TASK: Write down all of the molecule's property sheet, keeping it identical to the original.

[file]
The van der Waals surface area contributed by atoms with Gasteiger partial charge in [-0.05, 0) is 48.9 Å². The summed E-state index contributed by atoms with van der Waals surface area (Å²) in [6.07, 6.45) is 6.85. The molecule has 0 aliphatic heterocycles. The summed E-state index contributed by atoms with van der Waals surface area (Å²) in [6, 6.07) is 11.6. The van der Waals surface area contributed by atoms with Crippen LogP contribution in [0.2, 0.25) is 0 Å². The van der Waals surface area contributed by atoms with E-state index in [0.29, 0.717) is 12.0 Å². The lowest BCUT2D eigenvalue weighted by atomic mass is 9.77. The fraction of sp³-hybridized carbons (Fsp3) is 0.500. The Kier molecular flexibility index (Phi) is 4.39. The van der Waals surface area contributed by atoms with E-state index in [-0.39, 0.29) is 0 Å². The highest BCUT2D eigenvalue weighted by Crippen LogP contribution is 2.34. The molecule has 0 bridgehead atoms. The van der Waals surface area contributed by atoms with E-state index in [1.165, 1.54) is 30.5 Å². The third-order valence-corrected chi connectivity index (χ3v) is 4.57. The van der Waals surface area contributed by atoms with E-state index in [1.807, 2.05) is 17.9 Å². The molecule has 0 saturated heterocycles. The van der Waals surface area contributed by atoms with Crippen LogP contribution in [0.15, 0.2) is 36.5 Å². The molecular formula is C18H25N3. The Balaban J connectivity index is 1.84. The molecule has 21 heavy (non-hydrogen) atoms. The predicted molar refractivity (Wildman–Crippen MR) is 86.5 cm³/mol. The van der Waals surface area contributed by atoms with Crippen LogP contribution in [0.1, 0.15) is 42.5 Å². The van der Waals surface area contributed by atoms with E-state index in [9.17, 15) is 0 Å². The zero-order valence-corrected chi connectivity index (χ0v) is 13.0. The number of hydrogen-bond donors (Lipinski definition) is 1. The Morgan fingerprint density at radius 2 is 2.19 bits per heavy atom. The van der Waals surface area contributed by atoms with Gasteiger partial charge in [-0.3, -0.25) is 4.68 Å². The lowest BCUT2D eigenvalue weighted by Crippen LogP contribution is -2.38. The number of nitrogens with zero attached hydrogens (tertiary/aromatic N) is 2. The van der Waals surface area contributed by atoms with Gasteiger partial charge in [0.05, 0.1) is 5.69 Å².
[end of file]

The van der Waals surface area contributed by atoms with Gasteiger partial charge in [-0.05, 0) is 48.9 Å². The summed E-state index contributed by atoms with van der Waals surface area (Å²) in [6.07, 6.45) is 6.85. The molecule has 0 aliphatic heterocycles. The summed E-state index contributed by atoms with van der Waals surface area (Å²) in [6, 6.07) is 11.6. The van der Waals surface area contributed by atoms with Crippen LogP contribution in [0.2, 0.25) is 0 Å². The van der Waals surface area contributed by atoms with E-state index in [0.29, 0.717) is 12.0 Å². The lowest BCUT2D eigenvalue weighted by atomic mass is 9.77. The fraction of sp³-hybridized carbons (Fsp3) is 0.500. The Kier molecular flexibility index (Phi) is 4.39. The van der Waals surface area contributed by atoms with E-state index in [-0.39, 0.29) is 0 Å². The highest BCUT2D eigenvalue weighted by Crippen LogP contribution is 2.34. The molecule has 0 bridgehead atoms. The van der Waals surface area contributed by atoms with E-state index in [1.165, 1.54) is 30.5 Å². The third-order valence-corrected chi connectivity index (χ3v) is 4.57. The van der Waals surface area contributed by atoms with E-state index in [1.807, 2.05) is 17.9 Å². The molecule has 0 saturated heterocycles. The van der Waals surface area contributed by atoms with Crippen LogP contribution in [0.15, 0.2) is 36.5 Å². The molecular formula is C18H25N3. The Balaban J connectivity index is 1.84. The molecule has 21 heavy (non-hydrogen) atoms. The predicted molar refractivity (Wildman–Crippen MR) is 86.5 cm³/mol. The van der Waals surface area contributed by atoms with Crippen LogP contribution in [0.1, 0.15) is 42.5 Å². The van der Waals surface area contributed by atoms with E-state index in [9.17, 15) is 0 Å². The zero-order valence-corrected chi connectivity index (χ0v) is 13.0. The number of hydrogen-bond donors (Lipinski definition) is 1. The Morgan fingerprint density at radius 2 is 2.19 bits per heavy atom. The van der Waals surface area contributed by atoms with Gasteiger partial charge in [-0.3, -0.25) is 4.68 Å². The lowest BCUT2D eigenvalue weighted by Crippen LogP contribution is -2.38. The number of nitrogens with zero attached hydrogens (tertiary/aromatic N) is 2. The van der Waals surface area contributed by atoms with Gasteiger partial charge in [0.05, 0.1) is 5.69 Å².